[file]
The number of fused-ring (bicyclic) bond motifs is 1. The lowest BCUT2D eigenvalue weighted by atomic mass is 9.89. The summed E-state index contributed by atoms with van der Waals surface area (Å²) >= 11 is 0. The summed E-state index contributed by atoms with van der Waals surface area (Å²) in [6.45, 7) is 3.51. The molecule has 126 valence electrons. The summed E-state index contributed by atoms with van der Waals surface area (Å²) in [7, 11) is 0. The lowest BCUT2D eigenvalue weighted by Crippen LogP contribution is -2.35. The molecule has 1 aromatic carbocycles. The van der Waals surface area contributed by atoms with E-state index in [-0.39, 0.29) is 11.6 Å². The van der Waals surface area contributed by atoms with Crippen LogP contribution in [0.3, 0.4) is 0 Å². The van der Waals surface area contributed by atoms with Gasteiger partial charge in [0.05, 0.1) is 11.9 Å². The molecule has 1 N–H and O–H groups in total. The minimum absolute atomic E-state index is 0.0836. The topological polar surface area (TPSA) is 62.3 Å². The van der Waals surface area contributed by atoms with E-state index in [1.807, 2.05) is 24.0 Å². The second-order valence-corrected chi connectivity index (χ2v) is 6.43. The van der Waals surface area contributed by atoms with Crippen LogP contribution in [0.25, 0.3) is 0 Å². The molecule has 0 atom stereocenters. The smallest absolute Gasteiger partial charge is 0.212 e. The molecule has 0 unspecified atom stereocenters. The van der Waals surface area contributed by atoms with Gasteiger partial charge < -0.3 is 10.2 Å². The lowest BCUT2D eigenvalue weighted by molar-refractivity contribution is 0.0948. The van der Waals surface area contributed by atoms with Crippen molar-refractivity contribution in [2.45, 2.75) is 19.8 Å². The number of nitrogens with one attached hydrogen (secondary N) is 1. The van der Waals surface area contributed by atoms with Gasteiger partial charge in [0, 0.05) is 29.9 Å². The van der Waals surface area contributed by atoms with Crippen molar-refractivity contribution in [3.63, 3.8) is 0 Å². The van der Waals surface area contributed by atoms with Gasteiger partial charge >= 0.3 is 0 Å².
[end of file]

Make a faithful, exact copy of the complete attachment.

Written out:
The number of fused-ring (bicyclic) bond motifs is 1. The lowest BCUT2D eigenvalue weighted by atomic mass is 9.89. The summed E-state index contributed by atoms with van der Waals surface area (Å²) >= 11 is 0. The summed E-state index contributed by atoms with van der Waals surface area (Å²) in [6.45, 7) is 3.51. The molecule has 126 valence electrons. The summed E-state index contributed by atoms with van der Waals surface area (Å²) in [7, 11) is 0. The lowest BCUT2D eigenvalue weighted by Crippen LogP contribution is -2.35. The molecule has 1 aromatic carbocycles. The van der Waals surface area contributed by atoms with E-state index in [-0.39, 0.29) is 11.6 Å². The van der Waals surface area contributed by atoms with Crippen LogP contribution in [0.3, 0.4) is 0 Å². The van der Waals surface area contributed by atoms with Gasteiger partial charge in [0.05, 0.1) is 11.9 Å². The molecule has 1 N–H and O–H groups in total. The minimum absolute atomic E-state index is 0.0836. The topological polar surface area (TPSA) is 62.3 Å². The van der Waals surface area contributed by atoms with E-state index in [1.807, 2.05) is 24.0 Å². The second-order valence-corrected chi connectivity index (χ2v) is 6.43. The van der Waals surface area contributed by atoms with Crippen LogP contribution in [0.25, 0.3) is 0 Å². The molecule has 0 atom stereocenters. The smallest absolute Gasteiger partial charge is 0.212 e. The molecule has 0 unspecified atom stereocenters. The van der Waals surface area contributed by atoms with Gasteiger partial charge < -0.3 is 10.2 Å². The lowest BCUT2D eigenvalue weighted by molar-refractivity contribution is 0.0948. The van der Waals surface area contributed by atoms with Crippen molar-refractivity contribution in [2.45, 2.75) is 19.8 Å². The number of nitrogens with one attached hydrogen (secondary N) is 1. The van der Waals surface area contributed by atoms with Gasteiger partial charge in [0, 0.05) is 29.9 Å². The van der Waals surface area contributed by atoms with Crippen molar-refractivity contribution in [3.63, 3.8) is 0 Å². The van der Waals surface area contributed by atoms with Gasteiger partial charge >= 0.3 is 0 Å².